The Yorkville Community Unit School District reportedly said they had “no knowledge of Mr. Hastert’s alleged misconduct, nor has any individual contacted the District to report any such misconduct.” In an interview with CNN, 2016 Presidential hopeful Rick Santorum, a former Congressman and Senator, said the whole ordeal seems “very much out of character” for Hastert. Reporters have unearthed a C-SPAN call during Hastert’s 2014 appearance on “Washington Journal” that could offer clues. In that call, a man identifying himself as “Bruce” calls into the program to speak with Hastert. “Hello Denny,” the caller says. “Remember me from Yorkville?” The caller than laughs and is disconnected.

What happens next?

According to the Wall Street Journal, a judge has not been assigned to the case and there is no date set for Hastert to appear in court. The Associated Press reports each count of the two-count indictment carries a maximum of 5 years in prison and a $250,000 fine.

TIME Hillary Clinton

Hillary Clinton Unloads on GOP Over Export Bank

Democratic presidential candidate Hillary Clinton speaks at a business roundtable at the Smuttynose Brewery with co-owner Peter Egelston May 22, 2015 in Hampton, New Hampshire.
Darren McCollester—Getty Images Democratic presidential candidate Hillary Clinton speaks at a business roundtable at the Smuttynose Brewery with co-owner Peter Egelston May 22, 2015 in Hampton, New Hampshire.

Hillary Clinton is out of patience for her Republican rivals and their opposition to an export-assistance program. But she still isn’t taking a position on a Pacific trade deal that has become politically linked to the Export-Import Bank’s renewal.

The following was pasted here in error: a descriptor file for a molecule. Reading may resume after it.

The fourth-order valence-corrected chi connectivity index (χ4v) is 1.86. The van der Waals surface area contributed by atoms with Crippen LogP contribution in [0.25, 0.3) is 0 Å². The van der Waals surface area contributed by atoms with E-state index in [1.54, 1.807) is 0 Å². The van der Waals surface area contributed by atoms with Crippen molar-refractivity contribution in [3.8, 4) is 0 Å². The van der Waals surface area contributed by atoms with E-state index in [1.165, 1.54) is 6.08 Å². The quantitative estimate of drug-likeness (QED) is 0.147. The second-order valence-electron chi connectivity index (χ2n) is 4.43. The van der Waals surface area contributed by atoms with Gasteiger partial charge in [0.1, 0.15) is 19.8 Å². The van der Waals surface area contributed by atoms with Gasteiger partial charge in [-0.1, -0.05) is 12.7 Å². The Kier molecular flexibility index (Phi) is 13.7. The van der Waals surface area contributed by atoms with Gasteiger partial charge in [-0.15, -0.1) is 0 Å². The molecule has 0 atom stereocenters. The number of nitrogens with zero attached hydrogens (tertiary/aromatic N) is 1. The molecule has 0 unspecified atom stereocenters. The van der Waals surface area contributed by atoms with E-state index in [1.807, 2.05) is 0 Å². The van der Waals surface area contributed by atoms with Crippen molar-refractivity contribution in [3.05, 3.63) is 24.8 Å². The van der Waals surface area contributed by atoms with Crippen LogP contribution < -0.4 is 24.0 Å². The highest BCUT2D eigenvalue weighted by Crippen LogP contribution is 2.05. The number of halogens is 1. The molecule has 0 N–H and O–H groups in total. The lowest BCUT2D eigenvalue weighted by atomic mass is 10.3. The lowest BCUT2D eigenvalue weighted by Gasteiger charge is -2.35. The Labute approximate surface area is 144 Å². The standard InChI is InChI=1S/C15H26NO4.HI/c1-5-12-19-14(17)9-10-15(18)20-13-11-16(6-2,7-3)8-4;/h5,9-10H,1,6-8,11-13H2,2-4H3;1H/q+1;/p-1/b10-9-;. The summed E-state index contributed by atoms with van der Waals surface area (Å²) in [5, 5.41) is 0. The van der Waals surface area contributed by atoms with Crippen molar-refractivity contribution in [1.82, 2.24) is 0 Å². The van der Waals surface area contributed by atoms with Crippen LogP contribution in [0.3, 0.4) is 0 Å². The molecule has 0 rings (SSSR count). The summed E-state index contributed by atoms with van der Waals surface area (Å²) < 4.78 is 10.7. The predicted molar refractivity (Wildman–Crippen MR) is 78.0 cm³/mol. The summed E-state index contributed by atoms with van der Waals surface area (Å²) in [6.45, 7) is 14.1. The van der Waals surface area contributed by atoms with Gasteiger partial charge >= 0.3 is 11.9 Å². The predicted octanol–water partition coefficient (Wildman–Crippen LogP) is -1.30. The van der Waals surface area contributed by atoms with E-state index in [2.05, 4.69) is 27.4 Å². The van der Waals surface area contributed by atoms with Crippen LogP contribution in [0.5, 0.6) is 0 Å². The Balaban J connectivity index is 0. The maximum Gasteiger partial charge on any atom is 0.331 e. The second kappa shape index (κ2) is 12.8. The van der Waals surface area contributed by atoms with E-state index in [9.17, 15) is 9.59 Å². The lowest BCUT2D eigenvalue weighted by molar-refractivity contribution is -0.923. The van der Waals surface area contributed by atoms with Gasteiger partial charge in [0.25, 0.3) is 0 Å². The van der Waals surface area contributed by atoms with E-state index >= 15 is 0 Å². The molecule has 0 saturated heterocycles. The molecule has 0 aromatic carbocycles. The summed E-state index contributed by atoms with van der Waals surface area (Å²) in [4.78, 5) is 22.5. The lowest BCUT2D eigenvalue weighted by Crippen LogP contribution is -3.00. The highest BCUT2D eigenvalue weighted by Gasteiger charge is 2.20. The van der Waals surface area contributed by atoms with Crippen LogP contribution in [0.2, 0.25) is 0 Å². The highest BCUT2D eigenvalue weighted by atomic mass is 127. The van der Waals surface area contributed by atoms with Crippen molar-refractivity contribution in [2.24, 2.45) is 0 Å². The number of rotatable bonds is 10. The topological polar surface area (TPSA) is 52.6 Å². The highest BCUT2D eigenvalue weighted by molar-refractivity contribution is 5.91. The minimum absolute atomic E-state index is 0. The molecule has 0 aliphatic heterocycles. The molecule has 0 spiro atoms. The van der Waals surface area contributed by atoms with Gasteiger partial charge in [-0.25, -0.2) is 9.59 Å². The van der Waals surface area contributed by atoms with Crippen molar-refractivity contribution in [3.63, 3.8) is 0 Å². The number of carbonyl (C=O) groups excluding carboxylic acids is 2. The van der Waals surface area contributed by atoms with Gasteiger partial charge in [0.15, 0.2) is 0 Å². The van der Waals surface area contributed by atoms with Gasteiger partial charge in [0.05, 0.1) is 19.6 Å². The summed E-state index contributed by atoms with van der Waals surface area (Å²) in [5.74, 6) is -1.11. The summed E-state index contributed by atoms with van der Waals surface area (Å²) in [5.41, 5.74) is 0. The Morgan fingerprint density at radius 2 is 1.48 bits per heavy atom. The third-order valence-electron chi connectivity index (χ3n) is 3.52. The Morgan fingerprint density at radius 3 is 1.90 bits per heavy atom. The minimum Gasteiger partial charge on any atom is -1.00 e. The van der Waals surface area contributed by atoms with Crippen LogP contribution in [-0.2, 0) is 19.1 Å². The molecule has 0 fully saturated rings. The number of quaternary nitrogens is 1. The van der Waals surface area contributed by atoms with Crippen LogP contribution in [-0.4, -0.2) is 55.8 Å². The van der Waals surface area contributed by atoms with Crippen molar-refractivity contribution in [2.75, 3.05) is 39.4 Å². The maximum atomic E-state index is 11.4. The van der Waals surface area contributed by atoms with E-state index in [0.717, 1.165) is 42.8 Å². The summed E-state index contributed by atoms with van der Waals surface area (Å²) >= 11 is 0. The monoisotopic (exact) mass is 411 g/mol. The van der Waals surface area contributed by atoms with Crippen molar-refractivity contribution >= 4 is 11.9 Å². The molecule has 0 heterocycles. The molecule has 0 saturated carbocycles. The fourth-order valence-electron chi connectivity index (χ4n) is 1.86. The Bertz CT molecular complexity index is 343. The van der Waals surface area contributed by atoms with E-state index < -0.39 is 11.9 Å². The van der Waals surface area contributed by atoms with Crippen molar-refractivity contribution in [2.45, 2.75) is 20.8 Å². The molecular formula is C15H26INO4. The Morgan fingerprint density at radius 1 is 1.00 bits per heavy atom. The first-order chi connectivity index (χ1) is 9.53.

The Democratic Presidential candidate on Friday unloaded on her GOP foes, calling them cowards who do not make up their own minds and default to the loudest and most extreme voices in the party. The former Secretary of State told an invite-only crowd in Hampton, N.H.. that Americans’ jobs are in the balance, and Republicans would rather scuttle workers’ paychecks than to tell the truth about the Export-Import Bank, which provides financing for U.S. exports.

Clinton said the bank’s opponents are looking to score political points and are shameless panderers “who really should know better.” She did not single out any of her GOP rivals by name, but Sens. Ted Cruz, Marco Rubio and Rand Paul have all opposed keeping the agency around.

“Across our country, the Export-Import Bank supports up to 164,000 jobs,” Clinton said. “It is wrong that Republicans in Congress are trying to cut off this vital lifeline for American small businesses. … They would rather threaten the livelihoods of those 164,000 jobs rather than stand up to the tea party and talk radio.”

The agency is a favorite target of small-government tea party activists, who claim it is corporate welfare for giant corporations like Boeing. The bank has been a flashpoint for conservatives and it almost lost its charter in 2012 and again last year. Lawmakers secured a nine-month extension for the bank last year, but conservatives are pushing to let the lender’s authority expire this summer.

But complicating the delicate negotiations is a trade deal with Pacific nations that President Obama is seeking. Some Democrats—especially those in the party’s liberal wing—oppose the measure.